That was until his body failed him. Shortly after spring training commenced, the lefty started to experience tightness in his elbow. Before long, he was shut down for camp and placed on Pawtucket's disabled list to begin the season.
The medical visits would ensue. A month into his return, Doubront suffered a strained left groin, resulting in his second stint on the DL. Then, after a healthy June, he capped his injury-plagued nightmare with a strained hamstring in July.
"I don't want anything like last year to ever happen again," said Doubront, who only started 18 games between Lowell, Portland and Pawtucket. "That's all in the past."
To deliver on that desire, he's correcting his footwork. In the past, as Doubront unloaded pitches — and followed through with his motion — he typically capped his delivery by planting his left foot down, heel-first.
That habit is now history. At Red Sox pitching coach Bob McClure's behest, Doubront has modified his technique this spring, changing his follow-through to land flat on the front of his foot.
It may seem like a minor alteration. From McClure's vantage point, though, it could end Doubront's trips to the disabled list.
"Most pitchers that stay healthy will land pretty flat with their front foot," McClure said. "When you go throw a baseball and that foot hits, most of them don't bang [it down]. Their toe is up in the air and the toe comes down because it causes you to recoil and puts a lot of pressure on your shoulder and arm."
Using an analogy, the new Red Sox pitching coach likened pitchers that land on their heels to power hitters. Once they plant that foot down, McClure said the momentum completely shifts their bodies sideways.
Most hurlers eventually suffer the consequences by undergoing Tommy John surgery, a procedure to repair elbows.
"[Mark] Prior was really bad, Kerry Wood was really bad, [Joel] Zumaya was really bad," McClure said of their footwork. "I mean to where their heel would hit, their toe was three or four inches in the air."
"They're getting to release the ball, then the toe comes down, but they kind of get underneath the ball and it puts a lot of stress on your elbow and shoulder. So I'm trying to get [Doubront] to be more accurate and healthier if he can just land flat."
After that explanation, Doubront quickly connected the dots. He realized that last spring's elbow tightness — and possibly the flurry of other injuries — was likely a byproduct of his faulty footwork.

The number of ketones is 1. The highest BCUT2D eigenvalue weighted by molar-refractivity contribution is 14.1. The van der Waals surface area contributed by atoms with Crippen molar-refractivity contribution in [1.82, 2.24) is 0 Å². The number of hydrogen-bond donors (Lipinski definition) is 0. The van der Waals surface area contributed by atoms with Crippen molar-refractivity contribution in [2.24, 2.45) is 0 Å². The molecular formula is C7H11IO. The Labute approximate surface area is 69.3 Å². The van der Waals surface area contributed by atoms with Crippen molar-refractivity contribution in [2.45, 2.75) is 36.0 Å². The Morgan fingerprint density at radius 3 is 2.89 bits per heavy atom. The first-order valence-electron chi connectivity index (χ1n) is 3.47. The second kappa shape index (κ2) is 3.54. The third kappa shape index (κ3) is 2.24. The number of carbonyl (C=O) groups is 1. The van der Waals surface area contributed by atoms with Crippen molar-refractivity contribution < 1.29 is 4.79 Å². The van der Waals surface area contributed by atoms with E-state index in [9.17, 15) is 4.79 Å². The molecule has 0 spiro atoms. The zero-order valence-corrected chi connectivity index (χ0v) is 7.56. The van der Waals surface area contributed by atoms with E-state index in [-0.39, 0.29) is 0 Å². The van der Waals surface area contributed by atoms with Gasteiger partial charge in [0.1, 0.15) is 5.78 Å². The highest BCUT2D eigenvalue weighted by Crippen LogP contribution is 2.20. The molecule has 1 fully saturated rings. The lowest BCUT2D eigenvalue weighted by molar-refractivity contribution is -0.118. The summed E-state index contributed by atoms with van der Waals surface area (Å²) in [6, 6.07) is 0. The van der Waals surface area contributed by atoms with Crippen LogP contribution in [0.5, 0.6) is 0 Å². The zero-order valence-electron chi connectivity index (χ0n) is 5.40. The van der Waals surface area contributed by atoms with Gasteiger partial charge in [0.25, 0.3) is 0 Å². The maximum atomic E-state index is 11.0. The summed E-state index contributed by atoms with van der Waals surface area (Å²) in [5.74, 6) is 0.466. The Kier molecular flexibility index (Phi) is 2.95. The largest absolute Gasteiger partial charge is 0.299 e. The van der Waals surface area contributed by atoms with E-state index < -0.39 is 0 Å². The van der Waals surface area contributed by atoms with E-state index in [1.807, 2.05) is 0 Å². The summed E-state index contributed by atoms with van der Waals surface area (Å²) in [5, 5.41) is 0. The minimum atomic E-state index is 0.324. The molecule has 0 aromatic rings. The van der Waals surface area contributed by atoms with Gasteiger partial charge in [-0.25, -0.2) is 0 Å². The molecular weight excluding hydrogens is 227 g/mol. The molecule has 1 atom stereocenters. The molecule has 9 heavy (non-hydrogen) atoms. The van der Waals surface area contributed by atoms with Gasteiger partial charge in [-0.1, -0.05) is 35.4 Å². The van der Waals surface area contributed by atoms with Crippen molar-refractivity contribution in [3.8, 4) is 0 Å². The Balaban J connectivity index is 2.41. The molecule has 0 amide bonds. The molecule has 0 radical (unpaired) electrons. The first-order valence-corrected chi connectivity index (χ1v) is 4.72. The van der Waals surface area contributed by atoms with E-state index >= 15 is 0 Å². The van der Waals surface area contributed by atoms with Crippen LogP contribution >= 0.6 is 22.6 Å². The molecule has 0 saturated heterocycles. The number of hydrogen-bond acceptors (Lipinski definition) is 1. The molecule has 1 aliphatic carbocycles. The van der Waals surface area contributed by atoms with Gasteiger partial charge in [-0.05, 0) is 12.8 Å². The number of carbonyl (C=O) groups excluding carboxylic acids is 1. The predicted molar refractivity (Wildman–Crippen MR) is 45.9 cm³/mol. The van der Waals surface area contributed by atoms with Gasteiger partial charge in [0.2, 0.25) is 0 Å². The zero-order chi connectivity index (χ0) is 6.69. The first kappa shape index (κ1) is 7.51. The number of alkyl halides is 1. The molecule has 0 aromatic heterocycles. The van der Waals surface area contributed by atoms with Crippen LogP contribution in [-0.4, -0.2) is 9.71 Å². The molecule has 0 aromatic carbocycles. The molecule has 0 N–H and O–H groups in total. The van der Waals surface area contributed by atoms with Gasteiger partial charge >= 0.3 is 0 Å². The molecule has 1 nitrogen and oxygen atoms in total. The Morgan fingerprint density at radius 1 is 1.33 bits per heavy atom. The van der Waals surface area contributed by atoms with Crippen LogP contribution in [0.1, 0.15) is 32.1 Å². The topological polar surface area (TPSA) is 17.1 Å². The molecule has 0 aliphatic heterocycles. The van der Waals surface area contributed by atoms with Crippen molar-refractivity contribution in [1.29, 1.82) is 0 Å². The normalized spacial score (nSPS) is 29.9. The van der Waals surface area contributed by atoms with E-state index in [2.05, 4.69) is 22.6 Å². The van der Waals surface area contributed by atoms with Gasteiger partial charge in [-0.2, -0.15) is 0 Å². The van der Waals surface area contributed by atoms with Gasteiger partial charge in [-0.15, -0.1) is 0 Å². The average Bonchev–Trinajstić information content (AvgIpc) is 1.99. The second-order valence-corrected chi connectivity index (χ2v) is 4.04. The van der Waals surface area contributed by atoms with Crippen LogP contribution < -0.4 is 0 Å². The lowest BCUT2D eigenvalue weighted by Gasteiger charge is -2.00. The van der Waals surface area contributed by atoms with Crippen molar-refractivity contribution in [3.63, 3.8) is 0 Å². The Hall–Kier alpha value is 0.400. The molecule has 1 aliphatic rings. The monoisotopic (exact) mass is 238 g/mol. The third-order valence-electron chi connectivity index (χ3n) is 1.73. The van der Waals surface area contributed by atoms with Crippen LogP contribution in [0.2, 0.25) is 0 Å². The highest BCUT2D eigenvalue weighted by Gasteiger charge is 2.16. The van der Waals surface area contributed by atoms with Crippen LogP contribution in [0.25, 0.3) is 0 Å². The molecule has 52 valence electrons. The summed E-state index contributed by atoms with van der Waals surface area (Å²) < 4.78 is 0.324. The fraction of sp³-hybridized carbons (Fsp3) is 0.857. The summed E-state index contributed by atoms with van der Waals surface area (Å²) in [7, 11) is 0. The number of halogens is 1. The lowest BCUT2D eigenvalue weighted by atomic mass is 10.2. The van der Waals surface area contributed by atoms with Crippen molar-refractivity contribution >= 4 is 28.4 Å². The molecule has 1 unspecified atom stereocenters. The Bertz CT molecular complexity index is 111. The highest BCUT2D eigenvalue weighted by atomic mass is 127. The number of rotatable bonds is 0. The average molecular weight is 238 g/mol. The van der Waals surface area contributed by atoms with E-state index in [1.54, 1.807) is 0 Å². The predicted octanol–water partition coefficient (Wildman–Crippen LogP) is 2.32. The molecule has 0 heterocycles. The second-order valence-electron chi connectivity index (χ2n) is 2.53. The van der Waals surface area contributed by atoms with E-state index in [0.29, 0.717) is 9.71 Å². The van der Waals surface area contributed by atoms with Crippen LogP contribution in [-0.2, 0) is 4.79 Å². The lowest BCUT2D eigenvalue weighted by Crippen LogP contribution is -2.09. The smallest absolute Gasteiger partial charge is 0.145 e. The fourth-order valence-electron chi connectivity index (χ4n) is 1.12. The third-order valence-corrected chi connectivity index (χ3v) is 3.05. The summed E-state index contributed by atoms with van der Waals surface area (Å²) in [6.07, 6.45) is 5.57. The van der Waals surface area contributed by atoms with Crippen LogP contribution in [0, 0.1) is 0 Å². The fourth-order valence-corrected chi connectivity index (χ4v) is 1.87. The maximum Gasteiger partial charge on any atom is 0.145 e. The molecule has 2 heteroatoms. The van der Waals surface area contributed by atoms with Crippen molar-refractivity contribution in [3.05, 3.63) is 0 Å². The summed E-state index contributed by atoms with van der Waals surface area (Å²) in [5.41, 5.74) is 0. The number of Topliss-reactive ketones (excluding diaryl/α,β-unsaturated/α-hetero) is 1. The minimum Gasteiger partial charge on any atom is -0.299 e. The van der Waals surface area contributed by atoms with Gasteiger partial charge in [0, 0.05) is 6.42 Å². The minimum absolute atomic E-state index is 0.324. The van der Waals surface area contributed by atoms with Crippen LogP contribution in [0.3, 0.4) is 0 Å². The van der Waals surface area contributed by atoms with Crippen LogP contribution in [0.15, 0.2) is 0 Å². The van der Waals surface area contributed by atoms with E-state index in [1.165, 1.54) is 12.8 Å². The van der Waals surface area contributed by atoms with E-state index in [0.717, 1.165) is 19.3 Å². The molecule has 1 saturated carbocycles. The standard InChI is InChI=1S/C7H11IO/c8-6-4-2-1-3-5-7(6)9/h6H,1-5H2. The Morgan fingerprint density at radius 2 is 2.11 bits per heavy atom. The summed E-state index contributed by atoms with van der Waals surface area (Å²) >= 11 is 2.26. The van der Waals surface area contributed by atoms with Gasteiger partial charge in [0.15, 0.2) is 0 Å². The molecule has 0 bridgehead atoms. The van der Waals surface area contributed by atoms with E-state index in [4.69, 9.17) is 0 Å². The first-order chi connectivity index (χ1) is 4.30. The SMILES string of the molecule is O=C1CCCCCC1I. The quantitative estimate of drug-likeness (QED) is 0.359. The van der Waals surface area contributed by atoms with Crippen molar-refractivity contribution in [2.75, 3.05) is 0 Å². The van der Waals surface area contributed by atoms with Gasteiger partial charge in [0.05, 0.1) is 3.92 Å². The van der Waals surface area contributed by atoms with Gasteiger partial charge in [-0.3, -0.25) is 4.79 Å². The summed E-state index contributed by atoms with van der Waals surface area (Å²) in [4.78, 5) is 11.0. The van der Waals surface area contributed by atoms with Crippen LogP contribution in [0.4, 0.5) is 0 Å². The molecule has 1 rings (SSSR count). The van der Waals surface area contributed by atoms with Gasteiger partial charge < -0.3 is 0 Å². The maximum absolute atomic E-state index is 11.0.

As Doubront competes for a spot in the Red Sox rotation this spring, the southpaw has embraced the adjustment.
"I can see the difference," Doubront said. "Now I'm focusing on those smaller details so it can help my arm and my legs and I can stay healthy. It's less stress on my body if I do it the right way. I'm just practicing to get that delivery down."
McClure said the change could also reinforce Doubront's pitching arsenal. By alleviating the pressure on his arm, the lefty leaves the door open for his velocity to increase and accuracy to improve.
To prevent further injury, Doubront spent the offseason exercising his hamstrings and lower extremities. After all, a groin and hamstring strain caused him to miss parts of May, July and August last season.
But a week and a half into spring training, Red Sox manager Bobby Valentine offered a glowing evaluation of Doubront.
"He seems to have a very good pitching feel," Valentine said. "He understands his body very well –– threw three pitches [Sunday] at the end of his workout and understood exactly what he was doing to have those pitches misfire. Left-handers who are kind of scripted are usually successful if they can maintain any kind of consistency."
Having adopted McClure's philosophy, Doubront wants to pen a comeback story in 2012 and erase memories of last year's dreadful season.
"It was a learning experience and every year you learn some more," Doubront said, reflecting on the adversity. "Last year was alright, but this year will be better."
For Doubront, his first step toward success literally starts with his feet.